The fastest way for a Marshallese citizen to become a U.S. citizen is to join the military, Minor said. Marshallese are eligible to enlist despite not having U.S. citizenship. But the military option defeats much of the purpose of wanting to be a law enforcement officer and serve your local community, at least without serving a two-year enlistment first, he said.
"It's another reminder that we're not really considered part of the whole community," Minor said.
Becoming a U.S. citizen is more difficult for a Marshallese than, for example, a citizen of another country who has gone through the process to become a legal resident, according to U.S. Citizenship and Immigration Policy procedures. Legal residents from another country will have completed many of the steps needed for citizenship when they qualified for their "green card," or legal residency, according to U.S. Citizenship and Immigration policy. Marshallese require no such procedures and have to start from the beginning to become citizens.
Young Marshallese living in the United States who are passionate about becoming police are influenced by their culture, said Benetick Maddison, program specialist at the Marshallese Educational Initiative in Springdale. The initiative is a nonprofit group that advocates for Northwest Arkansas' Marshallese population.
"This passion comes from the values ingrained in our culture -- love, respect and kindness toward each other," he said in a statement Friday. "Helping the community is a cultural obligation. Everyone has an essential role to play for the betterment of our community."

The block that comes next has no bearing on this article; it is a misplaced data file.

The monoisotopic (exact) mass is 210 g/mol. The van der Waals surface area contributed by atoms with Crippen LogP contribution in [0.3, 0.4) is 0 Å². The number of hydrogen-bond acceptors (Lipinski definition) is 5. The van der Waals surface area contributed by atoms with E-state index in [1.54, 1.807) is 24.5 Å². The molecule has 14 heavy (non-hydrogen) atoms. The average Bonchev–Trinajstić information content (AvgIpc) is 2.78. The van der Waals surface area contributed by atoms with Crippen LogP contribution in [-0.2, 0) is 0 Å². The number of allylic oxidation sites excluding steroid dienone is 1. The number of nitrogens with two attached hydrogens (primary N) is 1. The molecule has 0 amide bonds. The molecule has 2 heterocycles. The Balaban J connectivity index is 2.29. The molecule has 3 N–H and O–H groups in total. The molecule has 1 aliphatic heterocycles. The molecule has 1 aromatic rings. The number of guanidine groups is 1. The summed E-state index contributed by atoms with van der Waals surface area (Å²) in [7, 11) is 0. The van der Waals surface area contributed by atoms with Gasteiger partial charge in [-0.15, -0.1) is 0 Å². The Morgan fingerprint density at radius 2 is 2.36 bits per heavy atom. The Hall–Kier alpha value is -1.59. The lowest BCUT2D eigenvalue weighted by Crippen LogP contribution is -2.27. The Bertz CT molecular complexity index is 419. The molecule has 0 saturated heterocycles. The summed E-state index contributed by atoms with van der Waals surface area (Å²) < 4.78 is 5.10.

Washington County Sheriff Tim Helder said in an interview he thinks it's unfair to allow Marshallese to enlist in the armed services while prohibiting them from policing their own communities and protecting their neighbors.
"It's a whole issue of fairness," Helder said. "If we're willing to let them fight and die for us, we ought to be willing to let them serve our community."
Both Helder and spokesman Lt. Jeff Taylor of the Springdale Police Department said their agencies need Marshallese recruits. The obvious reason is for the language skills, both said, but there's also the need to forge ties with the Marshallese community, to build trust and to widen the pool of qualified applicants, they said.
"I've had a lot of people call who are interested in joining after this bill came up," Taylor said. "We're not got to change our hiring practices at all," said Taylor, a remark echoed by Helder in a separate interview. Law enforcement agencies need Marshallese, but won't give them favored treatment to get them, both Taylor and Hester said.
Besides the language skills, police need officers who understand Marshallese culture and can speak to Marshallese as members of that community, Taylor said.
"In the ice storm of 2009, we had Marshallese bringing their grills inside to keep themselves warm, unaware of the dangers," he said.
The Marshall Islands are in the Pacific Ocean, where islanders had no reason to know such a source of heat produces large amounts of dangerous carbon monoxide. Similar gaps between the two cultures can pose dangers, he said.
"We have a language line that can translate for us over the telephone in Spanish or German and a lot of other languages, but they don't have Marshallese," Taylor said.